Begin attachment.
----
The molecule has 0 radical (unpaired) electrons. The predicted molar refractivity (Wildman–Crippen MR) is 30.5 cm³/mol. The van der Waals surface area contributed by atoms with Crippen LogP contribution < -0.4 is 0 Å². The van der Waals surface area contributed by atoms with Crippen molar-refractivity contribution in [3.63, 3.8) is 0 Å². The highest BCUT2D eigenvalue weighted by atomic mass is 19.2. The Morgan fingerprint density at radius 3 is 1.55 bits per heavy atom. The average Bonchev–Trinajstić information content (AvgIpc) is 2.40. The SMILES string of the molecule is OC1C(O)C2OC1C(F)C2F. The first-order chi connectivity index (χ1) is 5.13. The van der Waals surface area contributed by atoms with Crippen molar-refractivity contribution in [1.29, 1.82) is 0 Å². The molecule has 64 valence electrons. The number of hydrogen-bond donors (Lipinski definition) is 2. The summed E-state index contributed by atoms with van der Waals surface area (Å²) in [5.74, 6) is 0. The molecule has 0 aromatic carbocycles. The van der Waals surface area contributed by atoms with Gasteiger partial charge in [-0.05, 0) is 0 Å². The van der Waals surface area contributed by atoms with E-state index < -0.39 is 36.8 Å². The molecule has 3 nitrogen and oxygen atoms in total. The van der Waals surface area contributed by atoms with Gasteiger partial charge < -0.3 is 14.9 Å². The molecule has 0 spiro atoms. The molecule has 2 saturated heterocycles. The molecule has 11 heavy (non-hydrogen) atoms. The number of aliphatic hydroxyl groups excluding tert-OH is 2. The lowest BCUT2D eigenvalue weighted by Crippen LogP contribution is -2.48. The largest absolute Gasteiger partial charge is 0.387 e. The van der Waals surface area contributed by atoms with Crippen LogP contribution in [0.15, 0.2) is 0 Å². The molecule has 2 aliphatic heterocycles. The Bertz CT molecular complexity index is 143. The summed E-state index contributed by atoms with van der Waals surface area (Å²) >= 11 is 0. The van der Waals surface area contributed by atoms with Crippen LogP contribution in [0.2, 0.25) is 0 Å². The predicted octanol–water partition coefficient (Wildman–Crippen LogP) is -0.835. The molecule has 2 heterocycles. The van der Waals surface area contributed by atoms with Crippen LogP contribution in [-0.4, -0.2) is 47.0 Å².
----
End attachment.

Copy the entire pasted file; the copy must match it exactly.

The molecule has 0 radical (unpaired) electrons. The predicted molar refractivity (Wildman–Crippen MR) is 30.5 cm³/mol. The van der Waals surface area contributed by atoms with Crippen LogP contribution < -0.4 is 0 Å². The van der Waals surface area contributed by atoms with Crippen molar-refractivity contribution in [3.63, 3.8) is 0 Å². The highest BCUT2D eigenvalue weighted by atomic mass is 19.2. The Morgan fingerprint density at radius 3 is 1.55 bits per heavy atom. The average Bonchev–Trinajstić information content (AvgIpc) is 2.40. The SMILES string of the molecule is OC1C(O)C2OC1C(F)C2F. The first-order chi connectivity index (χ1) is 5.13. The van der Waals surface area contributed by atoms with Crippen molar-refractivity contribution in [1.29, 1.82) is 0 Å². The molecule has 64 valence electrons. The number of hydrogen-bond donors (Lipinski definition) is 2. The summed E-state index contributed by atoms with van der Waals surface area (Å²) in [5.74, 6) is 0. The molecule has 0 aromatic carbocycles. The van der Waals surface area contributed by atoms with Gasteiger partial charge in [-0.05, 0) is 0 Å². The van der Waals surface area contributed by atoms with E-state index < -0.39 is 36.8 Å². The molecule has 3 nitrogen and oxygen atoms in total. The van der Waals surface area contributed by atoms with Gasteiger partial charge < -0.3 is 14.9 Å². The molecule has 0 spiro atoms. The molecule has 2 saturated heterocycles. The molecule has 11 heavy (non-hydrogen) atoms. The number of aliphatic hydroxyl groups excluding tert-OH is 2. The lowest BCUT2D eigenvalue weighted by Crippen LogP contribution is -2.48. The largest absolute Gasteiger partial charge is 0.387 e. The van der Waals surface area contributed by atoms with Crippen LogP contribution in [0.15, 0.2) is 0 Å². The molecule has 2 aliphatic heterocycles. The Bertz CT molecular complexity index is 143. The summed E-state index contributed by atoms with van der Waals surface area (Å²) >= 11 is 0. The van der Waals surface area contributed by atoms with Crippen LogP contribution in [0.2, 0.25) is 0 Å². The predicted octanol–water partition coefficient (Wildman–Crippen LogP) is -0.835. The molecule has 2 heterocycles. The van der Waals surface area contributed by atoms with Crippen LogP contribution in [-0.4, -0.2) is 47.0 Å².